Zach Garafalo is the Assistant Director of YOUTH POWER! (YP!). YP! is a cross-systems advocacy organization that brings the voices of young people with disabilities to government officials in New York State. A skilled community organizer, Zach built a career focused mentoring program for youth with disabilities who are at risk of entering the juvenile justice system. Under Zach’s leadership, YP!’s mentoring program was recognized by the New York State Office of Mental Health for its positive impact on the social and emotional development on children and teens, their families and loved ones. Additionally, Zach has spoken extensively on engaging with marginalized youth and young adults, including in presentations to a United States Department of State delegation of young people from Belarus and transition-aged youth from the Netherlands. As a young person with ADHD and a learning disability, Zach has learned how to use his high energy levels to his professional advantage. In 2011, Zach was presented the Distinguished Young Alumni Award from his alma mater, Southern Vermont College. Zach is active in his community and serves on the Albany County Juvenile Community Accountability Board and as a member of the Board of Directors of Literacy New York Greater Capital Region. A tireless advocate for equality and opportunities for all, Zach consistently advocates for youth and young adults to have opportunities to provide input into service design and public policy discussions.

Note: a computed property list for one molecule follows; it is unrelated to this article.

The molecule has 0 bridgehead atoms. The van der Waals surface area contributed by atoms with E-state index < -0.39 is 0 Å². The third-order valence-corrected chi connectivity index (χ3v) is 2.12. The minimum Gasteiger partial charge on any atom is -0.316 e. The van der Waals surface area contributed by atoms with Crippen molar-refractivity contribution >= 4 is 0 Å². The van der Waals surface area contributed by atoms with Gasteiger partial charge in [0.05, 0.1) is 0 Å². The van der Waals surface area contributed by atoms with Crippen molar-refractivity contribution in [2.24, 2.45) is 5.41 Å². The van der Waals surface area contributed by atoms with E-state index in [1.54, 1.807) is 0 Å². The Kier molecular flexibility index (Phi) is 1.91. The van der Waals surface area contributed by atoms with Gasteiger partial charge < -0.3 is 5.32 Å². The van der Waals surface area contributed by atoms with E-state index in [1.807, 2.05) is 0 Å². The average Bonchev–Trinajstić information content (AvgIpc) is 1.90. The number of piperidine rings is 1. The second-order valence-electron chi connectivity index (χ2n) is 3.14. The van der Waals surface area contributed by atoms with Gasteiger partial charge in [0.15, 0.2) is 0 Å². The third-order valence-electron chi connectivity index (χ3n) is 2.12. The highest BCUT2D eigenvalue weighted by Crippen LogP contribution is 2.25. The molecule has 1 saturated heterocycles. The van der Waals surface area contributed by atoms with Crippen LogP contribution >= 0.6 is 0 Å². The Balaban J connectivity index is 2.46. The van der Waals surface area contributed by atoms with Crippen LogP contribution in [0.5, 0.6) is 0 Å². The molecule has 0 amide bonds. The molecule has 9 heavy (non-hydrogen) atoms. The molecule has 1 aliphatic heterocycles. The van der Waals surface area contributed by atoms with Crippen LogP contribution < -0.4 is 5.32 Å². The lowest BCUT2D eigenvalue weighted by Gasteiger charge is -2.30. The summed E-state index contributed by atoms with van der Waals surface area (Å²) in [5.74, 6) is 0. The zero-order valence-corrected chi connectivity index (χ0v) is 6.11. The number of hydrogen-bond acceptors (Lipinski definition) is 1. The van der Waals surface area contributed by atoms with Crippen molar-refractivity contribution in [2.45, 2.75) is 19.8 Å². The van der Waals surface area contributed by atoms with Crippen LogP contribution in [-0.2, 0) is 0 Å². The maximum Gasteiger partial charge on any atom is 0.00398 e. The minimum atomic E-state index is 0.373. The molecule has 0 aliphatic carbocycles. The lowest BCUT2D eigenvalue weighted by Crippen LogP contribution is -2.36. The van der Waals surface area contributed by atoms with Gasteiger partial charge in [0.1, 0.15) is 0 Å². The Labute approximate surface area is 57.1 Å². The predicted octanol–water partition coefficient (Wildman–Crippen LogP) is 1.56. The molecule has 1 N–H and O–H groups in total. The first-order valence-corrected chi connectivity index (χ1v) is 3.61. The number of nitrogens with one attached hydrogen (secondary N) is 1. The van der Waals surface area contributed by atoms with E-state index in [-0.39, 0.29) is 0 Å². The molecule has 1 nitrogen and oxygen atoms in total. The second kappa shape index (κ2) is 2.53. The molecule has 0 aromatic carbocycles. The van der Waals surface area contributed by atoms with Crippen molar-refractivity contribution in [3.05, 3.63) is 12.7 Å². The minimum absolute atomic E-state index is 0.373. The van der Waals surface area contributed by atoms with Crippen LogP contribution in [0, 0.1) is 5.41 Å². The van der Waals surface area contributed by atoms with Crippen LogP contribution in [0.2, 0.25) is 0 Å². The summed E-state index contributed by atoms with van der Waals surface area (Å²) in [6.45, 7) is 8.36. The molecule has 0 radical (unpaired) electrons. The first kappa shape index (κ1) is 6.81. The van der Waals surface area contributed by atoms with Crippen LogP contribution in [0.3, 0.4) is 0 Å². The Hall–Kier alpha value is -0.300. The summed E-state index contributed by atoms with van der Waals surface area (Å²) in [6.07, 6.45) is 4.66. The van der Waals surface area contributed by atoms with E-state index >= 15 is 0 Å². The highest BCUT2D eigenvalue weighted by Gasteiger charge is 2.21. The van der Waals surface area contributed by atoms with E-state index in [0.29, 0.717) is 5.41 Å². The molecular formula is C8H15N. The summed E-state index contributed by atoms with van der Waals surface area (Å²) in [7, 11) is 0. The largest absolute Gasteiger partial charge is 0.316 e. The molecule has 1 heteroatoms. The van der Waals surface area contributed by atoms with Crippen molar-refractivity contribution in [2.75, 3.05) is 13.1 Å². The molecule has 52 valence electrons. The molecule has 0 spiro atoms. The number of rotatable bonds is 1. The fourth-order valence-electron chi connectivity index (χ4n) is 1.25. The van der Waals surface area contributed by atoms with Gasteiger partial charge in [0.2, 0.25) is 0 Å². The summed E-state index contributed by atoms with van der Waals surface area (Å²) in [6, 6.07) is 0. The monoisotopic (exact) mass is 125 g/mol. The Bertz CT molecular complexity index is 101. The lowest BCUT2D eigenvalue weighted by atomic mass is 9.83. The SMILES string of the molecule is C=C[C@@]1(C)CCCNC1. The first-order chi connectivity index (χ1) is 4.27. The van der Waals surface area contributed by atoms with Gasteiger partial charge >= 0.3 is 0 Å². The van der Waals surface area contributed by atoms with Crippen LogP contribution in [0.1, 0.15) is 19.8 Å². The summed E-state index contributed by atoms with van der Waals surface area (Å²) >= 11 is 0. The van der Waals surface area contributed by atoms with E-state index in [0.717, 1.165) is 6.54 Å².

Dr. Anjali Forber-Pratt has never let her paralysis distract her from her goals. In addition to being a Paralympic medalist in the sport of wheelchair racing, she has dedicated her life to helping other’s recognize their potential. Her motto, “Dream. Drive. Do.” embodies her spirit and positive attitude. Part of this drive came from her legal fight in high school for equal access to education. Since then, she has completed three degrees at the University of Illinois Urbana-Champaign. In her quest to help other athletes with disabilities, Anjali has co-authored an educational kids’ coloring book about disabled sports. Abroad, she helped to develop and further Paralympic sport in Bermuda and Ghana and is actively involved in the world of disability sport across the United States. She currently serves on the Board of Directors for Disabled Sports USA. She uses her public speaking platform to continue to make a difference for those with and without disabilities by sharing her story, helping to transform perceptions of what it means to be an individual with a disability, helping others accept their own differences and motivating others to take action in their own lives and communities. Anjali received the 2013 Paul G. Hearne award in recognition of her leadership to the disabled community given by the American Association for Persons with Disabilities.